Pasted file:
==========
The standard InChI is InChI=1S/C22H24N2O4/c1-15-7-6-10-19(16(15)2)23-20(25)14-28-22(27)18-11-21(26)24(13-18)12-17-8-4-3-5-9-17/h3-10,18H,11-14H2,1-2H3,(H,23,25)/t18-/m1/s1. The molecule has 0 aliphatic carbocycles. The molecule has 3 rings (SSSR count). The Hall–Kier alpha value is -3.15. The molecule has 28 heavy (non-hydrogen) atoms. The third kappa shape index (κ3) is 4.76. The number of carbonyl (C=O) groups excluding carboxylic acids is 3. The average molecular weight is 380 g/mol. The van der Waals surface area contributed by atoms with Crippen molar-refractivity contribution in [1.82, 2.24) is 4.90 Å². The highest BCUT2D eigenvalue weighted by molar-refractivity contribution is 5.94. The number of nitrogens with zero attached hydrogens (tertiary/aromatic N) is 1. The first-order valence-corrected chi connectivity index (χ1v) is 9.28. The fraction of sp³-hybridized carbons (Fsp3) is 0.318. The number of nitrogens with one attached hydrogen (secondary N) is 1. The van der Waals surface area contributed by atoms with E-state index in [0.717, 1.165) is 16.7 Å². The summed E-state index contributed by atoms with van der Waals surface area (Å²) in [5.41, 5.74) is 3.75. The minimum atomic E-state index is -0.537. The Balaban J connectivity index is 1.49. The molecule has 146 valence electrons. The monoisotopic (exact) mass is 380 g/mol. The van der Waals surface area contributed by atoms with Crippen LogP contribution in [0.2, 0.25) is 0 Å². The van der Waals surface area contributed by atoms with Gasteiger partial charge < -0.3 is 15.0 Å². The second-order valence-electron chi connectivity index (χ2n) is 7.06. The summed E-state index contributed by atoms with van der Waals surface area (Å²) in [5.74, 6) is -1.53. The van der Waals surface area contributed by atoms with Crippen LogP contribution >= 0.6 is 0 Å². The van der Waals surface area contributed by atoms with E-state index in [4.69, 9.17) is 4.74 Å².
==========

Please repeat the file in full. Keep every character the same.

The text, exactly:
The standard InChI is InChI=1S/C22H24N2O4/c1-15-7-6-10-19(16(15)2)23-20(25)14-28-22(27)18-11-21(26)24(13-18)12-17-8-4-3-5-9-17/h3-10,18H,11-14H2,1-2H3,(H,23,25)/t18-/m1/s1. The molecule has 0 aliphatic carbocycles. The molecule has 3 rings (SSSR count). The Hall–Kier alpha value is -3.15. The molecule has 28 heavy (non-hydrogen) atoms. The third kappa shape index (κ3) is 4.76. The number of carbonyl (C=O) groups excluding carboxylic acids is 3. The average molecular weight is 380 g/mol. The van der Waals surface area contributed by atoms with Crippen molar-refractivity contribution in [1.82, 2.24) is 4.90 Å². The highest BCUT2D eigenvalue weighted by molar-refractivity contribution is 5.94. The number of nitrogens with zero attached hydrogens (tertiary/aromatic N) is 1. The first-order valence-corrected chi connectivity index (χ1v) is 9.28. The fraction of sp³-hybridized carbons (Fsp3) is 0.318. The number of nitrogens with one attached hydrogen (secondary N) is 1. The van der Waals surface area contributed by atoms with E-state index in [0.717, 1.165) is 16.7 Å². The summed E-state index contributed by atoms with van der Waals surface area (Å²) in [5.41, 5.74) is 3.75. The minimum atomic E-state index is -0.537. The Balaban J connectivity index is 1.49. The molecule has 146 valence electrons. The monoisotopic (exact) mass is 380 g/mol. The van der Waals surface area contributed by atoms with Crippen LogP contribution in [0.2, 0.25) is 0 Å². The van der Waals surface area contributed by atoms with Gasteiger partial charge < -0.3 is 15.0 Å². The second-order valence-electron chi connectivity index (χ2n) is 7.06. The summed E-state index contributed by atoms with van der Waals surface area (Å²) in [5.74, 6) is -1.53. The van der Waals surface area contributed by atoms with Crippen LogP contribution >= 0.6 is 0 Å². The van der Waals surface area contributed by atoms with E-state index in [4.69, 9.17) is 4.74 Å².